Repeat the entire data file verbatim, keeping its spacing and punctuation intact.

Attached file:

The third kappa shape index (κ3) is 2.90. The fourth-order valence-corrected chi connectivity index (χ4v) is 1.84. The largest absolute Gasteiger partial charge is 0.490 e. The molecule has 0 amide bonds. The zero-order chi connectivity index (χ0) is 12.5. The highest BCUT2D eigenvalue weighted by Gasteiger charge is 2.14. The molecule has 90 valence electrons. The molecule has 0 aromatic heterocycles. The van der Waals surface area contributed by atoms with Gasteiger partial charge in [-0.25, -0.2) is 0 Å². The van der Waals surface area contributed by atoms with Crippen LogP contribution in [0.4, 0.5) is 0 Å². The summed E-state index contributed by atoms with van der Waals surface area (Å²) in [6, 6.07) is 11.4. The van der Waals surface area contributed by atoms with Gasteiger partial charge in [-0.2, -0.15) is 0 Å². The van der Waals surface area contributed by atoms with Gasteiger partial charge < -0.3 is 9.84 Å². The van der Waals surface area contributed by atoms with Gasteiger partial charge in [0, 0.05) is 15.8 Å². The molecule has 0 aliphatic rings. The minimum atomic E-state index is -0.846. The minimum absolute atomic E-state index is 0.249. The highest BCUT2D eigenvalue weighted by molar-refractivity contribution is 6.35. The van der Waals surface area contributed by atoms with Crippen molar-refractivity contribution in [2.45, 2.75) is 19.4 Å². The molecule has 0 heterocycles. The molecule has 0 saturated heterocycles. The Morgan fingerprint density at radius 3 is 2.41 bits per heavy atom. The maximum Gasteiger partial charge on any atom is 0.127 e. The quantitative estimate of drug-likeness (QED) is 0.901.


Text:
The third kappa shape index (κ3) is 2.90. The fourth-order valence-corrected chi connectivity index (χ4v) is 1.84. The largest absolute Gasteiger partial charge is 0.490 e. The molecule has 0 amide bonds. The zero-order chi connectivity index (χ0) is 12.5. The highest BCUT2D eigenvalue weighted by Gasteiger charge is 2.14. The molecule has 90 valence electrons. The molecule has 0 aromatic heterocycles. The van der Waals surface area contributed by atoms with Gasteiger partial charge in [-0.25, -0.2) is 0 Å². The van der Waals surface area contributed by atoms with Crippen LogP contribution in [0.4, 0.5) is 0 Å². The summed E-state index contributed by atoms with van der Waals surface area (Å²) in [6, 6.07) is 11.4. The van der Waals surface area contributed by atoms with Gasteiger partial charge in [-0.2, -0.15) is 0 Å². The van der Waals surface area contributed by atoms with Gasteiger partial charge < -0.3 is 9.84 Å². The van der Waals surface area contributed by atoms with Gasteiger partial charge in [0, 0.05) is 15.8 Å². The molecule has 0 aliphatic rings. The minimum atomic E-state index is -0.846. The minimum absolute atomic E-state index is 0.249. The highest BCUT2D eigenvalue weighted by molar-refractivity contribution is 6.35. The van der Waals surface area contributed by atoms with Crippen molar-refractivity contribution in [2.45, 2.75) is 19.4 Å². The molecule has 0 heterocycles. The molecule has 0 saturated heterocycles. The Morgan fingerprint density at radius 3 is 2.41 bits per heavy atom. The maximum Gasteiger partial charge on any atom is 0.127 e. The quantitative estimate of drug-likeness (QED) is 0.901.